The Car Importers’ National Association (Bilimportørenes Landsforening) estimates that Norwegians will buy 150,000 new cars in 2020. Up to 60 per cent of them will probably be electric.
“We are now in the midst of the biggest technology shift the car industry has undergone in many years. Norway is still far ahead of the rest of Europe when it comes to the sale of electric cars, but we see trends that are starting to pick up in other countries and markets on the continent and worldwide,” says Erik Andresen, director of the Car Importers’ Association in a press release.
They estimate that 150,000 new passenger cars will be sold during the year, about as many as in 2019. Of these, they expect between 55 and 60 per cent to be electric. If the prediction holds true, it will be the first time over half of all new cars sold are electric.
Lower sales of petrol cars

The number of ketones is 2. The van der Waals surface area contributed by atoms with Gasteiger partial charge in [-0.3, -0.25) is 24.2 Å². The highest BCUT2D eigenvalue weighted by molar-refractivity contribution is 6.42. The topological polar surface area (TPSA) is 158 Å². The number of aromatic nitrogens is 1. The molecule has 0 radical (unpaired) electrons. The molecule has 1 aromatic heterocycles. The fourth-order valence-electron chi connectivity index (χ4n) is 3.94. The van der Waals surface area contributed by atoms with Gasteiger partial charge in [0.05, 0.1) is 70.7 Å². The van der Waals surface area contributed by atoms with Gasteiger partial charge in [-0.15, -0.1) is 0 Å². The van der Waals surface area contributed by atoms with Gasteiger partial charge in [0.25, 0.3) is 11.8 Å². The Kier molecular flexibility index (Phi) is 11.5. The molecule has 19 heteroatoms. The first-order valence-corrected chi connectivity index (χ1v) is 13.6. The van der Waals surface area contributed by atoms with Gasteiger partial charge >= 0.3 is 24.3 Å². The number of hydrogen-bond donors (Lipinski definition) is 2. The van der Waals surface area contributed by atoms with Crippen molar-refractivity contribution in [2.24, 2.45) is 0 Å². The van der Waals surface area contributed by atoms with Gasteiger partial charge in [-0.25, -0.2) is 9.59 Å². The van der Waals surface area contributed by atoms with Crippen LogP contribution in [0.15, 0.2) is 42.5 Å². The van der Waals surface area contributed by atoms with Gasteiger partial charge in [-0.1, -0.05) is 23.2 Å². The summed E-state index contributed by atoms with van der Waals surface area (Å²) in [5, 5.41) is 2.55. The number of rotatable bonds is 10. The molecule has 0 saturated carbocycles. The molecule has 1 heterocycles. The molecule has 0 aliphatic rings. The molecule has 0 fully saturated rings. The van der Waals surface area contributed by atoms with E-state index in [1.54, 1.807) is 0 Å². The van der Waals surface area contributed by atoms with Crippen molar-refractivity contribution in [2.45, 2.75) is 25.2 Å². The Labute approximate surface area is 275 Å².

Car importers believe the reason why electric car sales will accelerate further during the year is because many new family-friendly models will be on the market during the year.
In addition, car importers estimate that between 10 and 15 per cent of the cars sold will be rechargeable hybrids, about the same as in 2019.
Sales of electric cars are at the expense of gasoline and diesel cars, where sales are expected to decline from around 30 per cent in 2019 to between 15 and 20 per cent in 2020.
Asking for better charging options
Andresen now says that the authorities need to up their game to make the opportunities for recharging along the road on a level comparable to gasoline and diesel.
“Electric cars have the advantage that they can start every day with a full “tank” if you have a charging option at home, but on the other hand it takes longer to charge than to refuel when you first have to stop. Therefore, we believe the number of charging points must quickly rise to a significantly higher level than today, and here the authorities also have a responsibility to organize,” Andresen believes.
© NTB Scanpix / #Norway Today